TCC Data viz wizard Andy Cotgreave MC'd the Tips & Tricks in the Wild session on Wednesday afternoon. Topics amongst the four speakers ranged from speeding ticket data to automation using Tableau's command line tool tabcmd.
The Tips & Tricks breakout session was so popular it had to be moved to a larger room to accomodate the crowd.
Alex Blakemore of Apogee Integration LLC started off by making a case for how to avoid misleading interpolation in line charts when the underlying data only has two states (such as in stock or out of stock). By inserting rows to fill in time gaps, Blake was able to plot accurate queue length line charts with Tableau.
Next, blogger Ben Jones at Data Remixed showed how to use Tableau with mined speeding ticket data to discover underlying trends with statistical process control charts. The takeaway from this talk was that the whole story may be more subtle than a first impression would suggest from looking at the raw data.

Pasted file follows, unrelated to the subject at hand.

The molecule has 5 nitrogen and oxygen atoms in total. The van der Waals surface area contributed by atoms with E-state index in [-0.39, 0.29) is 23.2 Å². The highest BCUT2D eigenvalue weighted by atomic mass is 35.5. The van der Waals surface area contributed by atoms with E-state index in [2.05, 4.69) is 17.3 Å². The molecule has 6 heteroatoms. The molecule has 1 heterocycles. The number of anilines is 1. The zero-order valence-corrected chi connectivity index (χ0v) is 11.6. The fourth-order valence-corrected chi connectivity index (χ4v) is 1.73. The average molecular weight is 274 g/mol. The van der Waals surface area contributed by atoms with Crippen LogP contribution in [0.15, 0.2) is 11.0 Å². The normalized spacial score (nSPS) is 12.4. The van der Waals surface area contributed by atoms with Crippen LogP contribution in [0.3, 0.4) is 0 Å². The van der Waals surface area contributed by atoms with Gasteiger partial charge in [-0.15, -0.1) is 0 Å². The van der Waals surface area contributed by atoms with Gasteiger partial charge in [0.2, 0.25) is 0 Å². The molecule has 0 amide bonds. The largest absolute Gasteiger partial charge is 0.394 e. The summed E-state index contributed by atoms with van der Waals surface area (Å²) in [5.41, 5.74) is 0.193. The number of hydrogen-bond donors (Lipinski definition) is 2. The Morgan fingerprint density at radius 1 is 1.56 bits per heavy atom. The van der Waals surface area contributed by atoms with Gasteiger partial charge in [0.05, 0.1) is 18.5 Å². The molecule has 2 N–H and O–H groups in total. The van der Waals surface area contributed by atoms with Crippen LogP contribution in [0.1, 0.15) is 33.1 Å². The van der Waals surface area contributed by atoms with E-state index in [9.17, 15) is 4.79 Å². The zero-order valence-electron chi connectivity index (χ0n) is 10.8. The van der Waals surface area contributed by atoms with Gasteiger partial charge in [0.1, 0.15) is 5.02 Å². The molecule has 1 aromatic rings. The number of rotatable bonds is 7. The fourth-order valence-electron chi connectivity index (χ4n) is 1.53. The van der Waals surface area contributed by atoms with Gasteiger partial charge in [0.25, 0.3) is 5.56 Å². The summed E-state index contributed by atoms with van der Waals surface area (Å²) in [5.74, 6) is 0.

Santiago Restrepo, founder and CEO of Consumer Goods Analytics, explained to the crowd how to tailor the range of colors to a data set by using the standard deviation as the basis for the color scheme. Using a map of the U.S., Ristrepo demonstrated that this approach would produce a color scheme that would adjust to different ranges of data and also highlighted outliers. He used a calculated field to produce these results, but suggested that future versions of Tableau could offer a Min-Max function in the color window based on a rank or standard deviation of the data. See the map from this session at http://consumergoodsanalytics.com/news/2012-tableau-customer-conference-...
Interworks' BI Consultant Kate Treadwell showed the audience of Tableau champions how to use the program Tabcmd to automate the production and distribution of timely and accurate reports from Tableau Server. Tabcmd ships in the Extras folder of Tableau Server.
A Q&A session with the speakers followed the formal presentations. Afterward, attendees lingered to chat and recount Tableau stories going back to the first versions of the product.